To be a touch more specific, by unprecedented I mean as in "never happened before". While, under other circumstances this fact might evoke a raised eyebrow or a concerned comment over cocktails... going into the jaws of a vicious economic/dollar crisis those foreign dollar holdings become akin to playing toss with a lit stick of dynamite. He who holds the dollars when the fuse meets the powder are in for a very, very bad day.

As a result, the foreign holders are watching the moves of the Fed very closely. Trying to avoid that scrutiny the Fed, like a curbside three card Monty dealer, has come up with some clever sleights of hand, including lending directly to investment banks and swapping Treasury bills for toxic paper. But that has accomplished little more than buying some time; it does nothing to resolve the "rock and a hard place" dilemma.

Which remains as thus: if the Fed raises rates to prevent a sell off in dollars, they'll crush the highly indebted and already struggling populace and, in so doing, unleash a serious economic crisis. But if the Fed keeps rates where they are, or even lowers them, they'll trigger a dollar sell-off and unleash a serious economic crisis.

Either way, the story ends the same: a serious economic crisis.

At this point, our bet remains that the Feds will go to default mode which means cranking up the printing presses into the red zone, letting the dollar move ever closer to its intrinsic value: zero. That they'll follow this route is suggested by two inputs. First, a depreciating dollar means a reduction in the trillions of dollars in obligations now owed by the U.S. government. And, secondly, foreign holders don't vote.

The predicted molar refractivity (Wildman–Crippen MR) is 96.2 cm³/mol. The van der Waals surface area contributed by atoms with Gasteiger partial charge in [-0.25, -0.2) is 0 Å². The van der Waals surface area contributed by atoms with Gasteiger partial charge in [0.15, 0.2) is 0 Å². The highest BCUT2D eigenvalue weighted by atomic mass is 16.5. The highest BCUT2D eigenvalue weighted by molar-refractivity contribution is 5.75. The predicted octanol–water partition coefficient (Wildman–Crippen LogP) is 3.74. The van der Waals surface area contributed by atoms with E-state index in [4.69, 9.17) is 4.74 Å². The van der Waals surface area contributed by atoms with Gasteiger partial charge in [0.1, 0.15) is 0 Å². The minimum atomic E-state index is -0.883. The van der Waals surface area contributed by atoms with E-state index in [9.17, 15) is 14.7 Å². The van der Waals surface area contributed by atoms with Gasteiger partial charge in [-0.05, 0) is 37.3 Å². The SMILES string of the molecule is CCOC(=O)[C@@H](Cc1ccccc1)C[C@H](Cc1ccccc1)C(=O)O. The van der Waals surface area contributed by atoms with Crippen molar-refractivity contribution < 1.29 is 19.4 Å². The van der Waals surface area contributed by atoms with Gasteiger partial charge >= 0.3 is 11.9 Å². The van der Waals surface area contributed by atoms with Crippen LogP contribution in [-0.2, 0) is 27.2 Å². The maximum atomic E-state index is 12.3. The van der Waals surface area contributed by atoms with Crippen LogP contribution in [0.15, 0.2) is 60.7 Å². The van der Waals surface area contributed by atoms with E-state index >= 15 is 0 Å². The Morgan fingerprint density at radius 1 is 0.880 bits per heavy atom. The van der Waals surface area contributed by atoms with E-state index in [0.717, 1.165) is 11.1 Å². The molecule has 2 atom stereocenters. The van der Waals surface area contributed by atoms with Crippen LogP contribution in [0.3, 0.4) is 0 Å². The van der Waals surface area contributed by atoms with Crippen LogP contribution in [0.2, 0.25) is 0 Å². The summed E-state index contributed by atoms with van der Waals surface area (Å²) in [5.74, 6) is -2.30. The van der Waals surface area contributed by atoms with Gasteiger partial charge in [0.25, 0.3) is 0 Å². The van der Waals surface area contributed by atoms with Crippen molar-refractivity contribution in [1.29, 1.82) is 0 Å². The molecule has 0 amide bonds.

So, we are calibrating our investments toward a serious economic slowdown, but with high inflation. Some people would call that Stagflation. But given the severity of both sides of that formula, the situation may be better described in terms of Scorched Earth. Or, because people seem to find concepts ending in "flation" handy, Stag-flagration.

Businesses and personal net worth will be devastated at the same time that costs run out of control.

How to Play It?

Our strongest recommendation is to position your portfolio in anticipation of higher inflation and, in time, a turnaround in interest rates. The latter is because interest rates, which are still near a 50 year low, can only go up as the inflation rises to the point of banner headlines (at which point, the government is hoping, the economic downturn will have moderated).

In fact, we think the move towards higher interest rates is a trend that will surprise many, but, once it gets going in earnest (and corporate bond yields are already on the rise) last for at least the next several years.

In terms of other investments, it's worth noting that in the last major bull market for tangibles, back in the 1970s, oil was the best performing investment, followed by gold, U.S. coins, silver and stamps.